Lyttony of Grand Prize Winners

2013 Winner

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    She strutted into my office wearing a dress that clung to her like Saran Wrap to a sloppily butchered pork knuckle, bone and sinew jutting and lurching asymmetrically beneath its folds, the tightness exaggerating the granularity of the suet and causing what little palatable meat there was to sweat, its transparency the thief of imagination. — Chris Wieloch, Brookfield, WI

2012 Winner

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    As he told her that he loved her she gazed into his eyes, wondering, as she noted the infestation of eyelash mites, the tiny deodicids burrowing into his follicles to eat the greasy sebum therein, each female laying up to 25 eggs in a single follicle, causing inflammation, whether the eyes are truly the windows of the soul; and, if so, his soul needed regrouting. — Cathy Bryant, Manchester, England

2011 Winner

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    Cheryl’s mind turned like the vanes of a wind-powered turbine, chopping her sparrow-like thoughts into bloody pieces that fell onto a growing pile of forgotten memories. — Sue Fondrie, Oshkosh, WI

2010 Winner

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    For the first month of Ricardo and Felicity’s affair, they greeted one another at every stolen rendezvous with a kiss – a lengthy, ravenous kiss, Ricardo lapping and sucking at Felicity’s mouth as if she were a giant cage-mounted water bottle and he were the world’s thirstiest gerbil. — Molly Ringle, Seattle, WA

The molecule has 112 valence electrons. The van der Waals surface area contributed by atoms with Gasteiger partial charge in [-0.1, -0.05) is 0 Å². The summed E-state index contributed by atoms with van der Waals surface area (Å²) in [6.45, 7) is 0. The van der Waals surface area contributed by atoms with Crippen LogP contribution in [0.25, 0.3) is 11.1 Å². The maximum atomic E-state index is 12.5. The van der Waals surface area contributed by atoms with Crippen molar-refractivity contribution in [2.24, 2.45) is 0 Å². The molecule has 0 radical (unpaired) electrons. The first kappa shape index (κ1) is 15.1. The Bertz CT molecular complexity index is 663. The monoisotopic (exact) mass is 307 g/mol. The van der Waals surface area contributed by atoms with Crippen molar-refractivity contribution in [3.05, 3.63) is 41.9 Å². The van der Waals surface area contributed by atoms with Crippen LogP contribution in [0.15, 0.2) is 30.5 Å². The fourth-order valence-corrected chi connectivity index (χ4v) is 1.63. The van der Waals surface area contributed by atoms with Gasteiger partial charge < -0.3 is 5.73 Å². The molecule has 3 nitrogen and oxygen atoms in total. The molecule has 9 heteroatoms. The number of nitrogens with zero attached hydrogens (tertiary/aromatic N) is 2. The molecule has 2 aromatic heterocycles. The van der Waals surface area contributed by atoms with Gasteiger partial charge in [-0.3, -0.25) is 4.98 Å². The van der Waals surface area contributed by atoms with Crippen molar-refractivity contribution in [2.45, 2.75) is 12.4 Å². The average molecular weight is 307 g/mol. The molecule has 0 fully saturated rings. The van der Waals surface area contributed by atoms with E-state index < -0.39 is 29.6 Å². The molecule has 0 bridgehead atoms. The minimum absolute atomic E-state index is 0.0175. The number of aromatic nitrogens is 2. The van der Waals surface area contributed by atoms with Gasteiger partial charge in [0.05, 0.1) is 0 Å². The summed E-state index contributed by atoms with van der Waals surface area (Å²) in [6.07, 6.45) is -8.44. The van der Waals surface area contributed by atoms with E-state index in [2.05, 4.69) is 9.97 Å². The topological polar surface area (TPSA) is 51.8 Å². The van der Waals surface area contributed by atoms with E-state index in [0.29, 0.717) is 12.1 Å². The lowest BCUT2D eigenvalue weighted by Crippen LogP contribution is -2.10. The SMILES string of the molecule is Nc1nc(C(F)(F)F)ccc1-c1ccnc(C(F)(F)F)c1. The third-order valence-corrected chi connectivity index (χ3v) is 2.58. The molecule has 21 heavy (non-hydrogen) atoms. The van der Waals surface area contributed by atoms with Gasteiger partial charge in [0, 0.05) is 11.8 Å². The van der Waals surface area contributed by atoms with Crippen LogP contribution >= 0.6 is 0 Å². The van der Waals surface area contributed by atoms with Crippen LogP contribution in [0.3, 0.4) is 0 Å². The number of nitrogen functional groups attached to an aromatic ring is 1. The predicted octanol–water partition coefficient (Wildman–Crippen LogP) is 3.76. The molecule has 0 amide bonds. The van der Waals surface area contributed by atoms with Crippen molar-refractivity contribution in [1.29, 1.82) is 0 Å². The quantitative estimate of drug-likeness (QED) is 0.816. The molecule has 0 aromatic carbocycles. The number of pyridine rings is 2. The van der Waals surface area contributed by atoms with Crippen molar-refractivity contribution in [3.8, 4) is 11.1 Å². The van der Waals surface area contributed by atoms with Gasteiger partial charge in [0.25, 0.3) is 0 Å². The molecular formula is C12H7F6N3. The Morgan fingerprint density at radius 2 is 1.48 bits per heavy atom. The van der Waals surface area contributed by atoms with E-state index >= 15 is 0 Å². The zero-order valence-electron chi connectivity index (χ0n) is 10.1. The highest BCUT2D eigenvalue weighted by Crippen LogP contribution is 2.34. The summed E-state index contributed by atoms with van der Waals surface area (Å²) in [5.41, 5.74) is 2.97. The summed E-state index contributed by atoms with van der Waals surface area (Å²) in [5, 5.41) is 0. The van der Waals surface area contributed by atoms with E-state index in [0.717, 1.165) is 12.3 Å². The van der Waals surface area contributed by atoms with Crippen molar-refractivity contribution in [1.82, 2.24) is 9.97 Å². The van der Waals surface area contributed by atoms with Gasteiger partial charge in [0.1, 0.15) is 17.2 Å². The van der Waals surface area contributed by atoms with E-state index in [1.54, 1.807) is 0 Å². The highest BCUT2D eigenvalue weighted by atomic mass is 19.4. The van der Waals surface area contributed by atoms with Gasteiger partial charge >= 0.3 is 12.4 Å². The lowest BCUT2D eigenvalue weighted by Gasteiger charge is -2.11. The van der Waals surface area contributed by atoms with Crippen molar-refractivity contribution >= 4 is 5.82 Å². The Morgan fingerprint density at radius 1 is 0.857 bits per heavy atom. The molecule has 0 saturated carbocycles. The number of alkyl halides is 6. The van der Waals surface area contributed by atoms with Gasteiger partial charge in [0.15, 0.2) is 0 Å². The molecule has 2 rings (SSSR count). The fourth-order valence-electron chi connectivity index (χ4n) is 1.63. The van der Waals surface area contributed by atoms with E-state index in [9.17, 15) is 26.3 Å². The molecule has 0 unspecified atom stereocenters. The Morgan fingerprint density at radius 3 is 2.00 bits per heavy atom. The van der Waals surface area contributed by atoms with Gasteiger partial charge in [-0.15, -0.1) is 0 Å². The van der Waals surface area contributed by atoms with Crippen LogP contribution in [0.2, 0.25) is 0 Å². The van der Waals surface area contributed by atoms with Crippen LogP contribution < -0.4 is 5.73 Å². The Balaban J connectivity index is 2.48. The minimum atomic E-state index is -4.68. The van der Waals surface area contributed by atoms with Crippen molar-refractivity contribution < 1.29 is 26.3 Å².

2009 Winner

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    Folks say that if you listen real close at the height of the full moon, when the wind is blown’ off Nantucket Sound from nor’ east and the dogs are howlin’ for no earthly reason, you can hear the awful screams of the crew of the “Ellie May,” a sturdy whaler captained by John McTavish; for it was on just such a night when the rum was flowin’ and, Davey Jones be damned, big John brought his men on deck for the first of several screaming contests. — David McKenzie, Federal Way, WA

2008 Winner

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    Theirs was a New York love, a checkered taxi ride burning rubber, and like the city, their passion was open 24/7, steam rising from their bodies like slick streets exhaling warm, moist breath through manhole covers stamped “Forged by DeLaney Bros., Piscataway, N. J.” — Gordon Spik, Washington, D.C.

2007 Winner

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    Gerald began – but was interrupted by a piercing whistle which cost him ten percent of his hearing permanently, as it did everyone else in a ten-mile radius of the eruption, not that it mattered much because for them “permanently” meant the next ten minutes or so until buried by searing lava or suffocated by choking ash – to pee. — Jim Gleeson, Madison, WI

2006 Winner

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    Detective Bart Lasiter was in his office studying the light from his one small window falling on his super burrito when the door swung open to reveal a woman whose body said you’ve had your last burrito for a while, whose face said angels did exist, and whose eyes said she could make you dig your own grave and lick the shovel clean. — Jim Guigli, Carmichael, CA

2005 Winner

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    As he stared at her ample bosom, he daydreamed of the dual Stromberg carburetors in his vintage Triumph Spitfire, highly functional yet pleasingly formed, perched prominently on top of the intake manifold, aching for experienced hands, the small knurled caps of the oil dampeners begging to be inspected and adjusted as described in chapter seven of the shop manual. — Dan McKay, Fargo, ND

2004 Winner